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    The Brief: 2015 Buick Encore Leather AWD and GMC Yukon Denali XL


    • GM's smallest and largest utility vehicles go under the review microscope


    I remember being at the 2012 Detroit Auto Show and being at introduction of the Buick Encore. After seeing the model introduced, I just found myself wondering why. Why do we need a subcompact crossover? Why does Buick have it and not Chevrolet? Wouldn’t it be better as a Chevrolet? Little did I or anyone realize that within a few years, the subcompact crossover would be the hot thing. It seems Buick would be a pioneer in this class.

     

    The Encore is a rebadged version of the Opel Mokka sold in Europe and somehow Buick was able to make it look a bit more premium. This is due to Buick’s designers making a number of small tweaks such as a new waterfall grille, portholes on the hood, blue tinted headlights, and a set of eighteen-inch five-spoke wheels.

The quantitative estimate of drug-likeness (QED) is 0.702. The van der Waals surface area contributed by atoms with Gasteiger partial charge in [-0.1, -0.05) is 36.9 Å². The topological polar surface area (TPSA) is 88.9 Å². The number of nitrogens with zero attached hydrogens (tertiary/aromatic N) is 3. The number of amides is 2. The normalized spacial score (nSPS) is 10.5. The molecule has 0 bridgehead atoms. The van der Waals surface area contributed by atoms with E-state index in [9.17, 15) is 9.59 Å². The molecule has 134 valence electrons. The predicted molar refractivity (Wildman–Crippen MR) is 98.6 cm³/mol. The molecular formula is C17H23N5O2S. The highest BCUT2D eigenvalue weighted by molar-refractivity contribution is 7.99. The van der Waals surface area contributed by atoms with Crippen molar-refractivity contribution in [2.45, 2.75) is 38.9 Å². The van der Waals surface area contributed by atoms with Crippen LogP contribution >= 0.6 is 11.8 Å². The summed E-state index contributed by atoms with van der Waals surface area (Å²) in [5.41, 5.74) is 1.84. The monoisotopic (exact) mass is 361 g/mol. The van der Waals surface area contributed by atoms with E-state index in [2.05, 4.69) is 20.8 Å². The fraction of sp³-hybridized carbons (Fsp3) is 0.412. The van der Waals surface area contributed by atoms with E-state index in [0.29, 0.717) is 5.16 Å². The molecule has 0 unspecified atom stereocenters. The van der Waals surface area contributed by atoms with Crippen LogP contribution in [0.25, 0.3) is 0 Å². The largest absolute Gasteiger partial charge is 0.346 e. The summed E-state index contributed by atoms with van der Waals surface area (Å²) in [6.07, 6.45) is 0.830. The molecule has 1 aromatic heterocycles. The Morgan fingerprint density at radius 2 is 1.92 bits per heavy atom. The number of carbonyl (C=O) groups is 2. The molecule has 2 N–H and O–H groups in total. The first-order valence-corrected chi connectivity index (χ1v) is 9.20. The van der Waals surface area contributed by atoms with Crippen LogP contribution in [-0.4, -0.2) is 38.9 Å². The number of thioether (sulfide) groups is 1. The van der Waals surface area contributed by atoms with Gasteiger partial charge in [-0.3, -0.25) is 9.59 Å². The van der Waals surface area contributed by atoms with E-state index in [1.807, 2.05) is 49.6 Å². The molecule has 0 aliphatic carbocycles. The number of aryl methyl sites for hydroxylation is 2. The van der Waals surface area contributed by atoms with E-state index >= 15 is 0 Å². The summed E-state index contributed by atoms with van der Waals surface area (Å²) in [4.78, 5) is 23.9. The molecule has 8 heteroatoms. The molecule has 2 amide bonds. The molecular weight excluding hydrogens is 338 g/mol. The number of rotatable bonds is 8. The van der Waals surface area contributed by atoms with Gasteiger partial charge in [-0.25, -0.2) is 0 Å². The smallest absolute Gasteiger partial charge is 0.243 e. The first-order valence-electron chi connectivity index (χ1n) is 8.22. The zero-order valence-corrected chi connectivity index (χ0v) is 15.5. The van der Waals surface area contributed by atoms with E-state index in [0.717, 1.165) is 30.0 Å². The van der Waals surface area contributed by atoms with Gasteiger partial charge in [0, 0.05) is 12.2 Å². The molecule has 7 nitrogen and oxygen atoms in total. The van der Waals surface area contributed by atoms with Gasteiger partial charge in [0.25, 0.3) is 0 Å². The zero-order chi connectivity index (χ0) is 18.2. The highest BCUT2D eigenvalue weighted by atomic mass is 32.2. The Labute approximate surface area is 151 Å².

The same is true for the interior as Buick has added some luxury touches such as faux metal and wood trim, soft-touch materials, and blue backlighting. This particular Encore also came equipped with some handsome two-tone leather seats. Oddly, there are no power adjustments for the seats. To get that you’ll need to step up to the top Premium trim. Personally, I would like to see all Encores come with power adjustments as standard. At least all Encores get Buick’s Interlink infotainment system.

     

    Now being a subcompact crossover, you might think it is a penalty box for rear passengers and cargo. Not so in the Encore. The rear seats provide more than enough head and legroom, but getting in and out is somewhat hard due to a small rear door opening. Cargo space is decent with 18.4 cubic feet with the rear seats up and 48.4 cubic feet with the seats down. You can also fold the front passenger seat down to increase cargo capacity.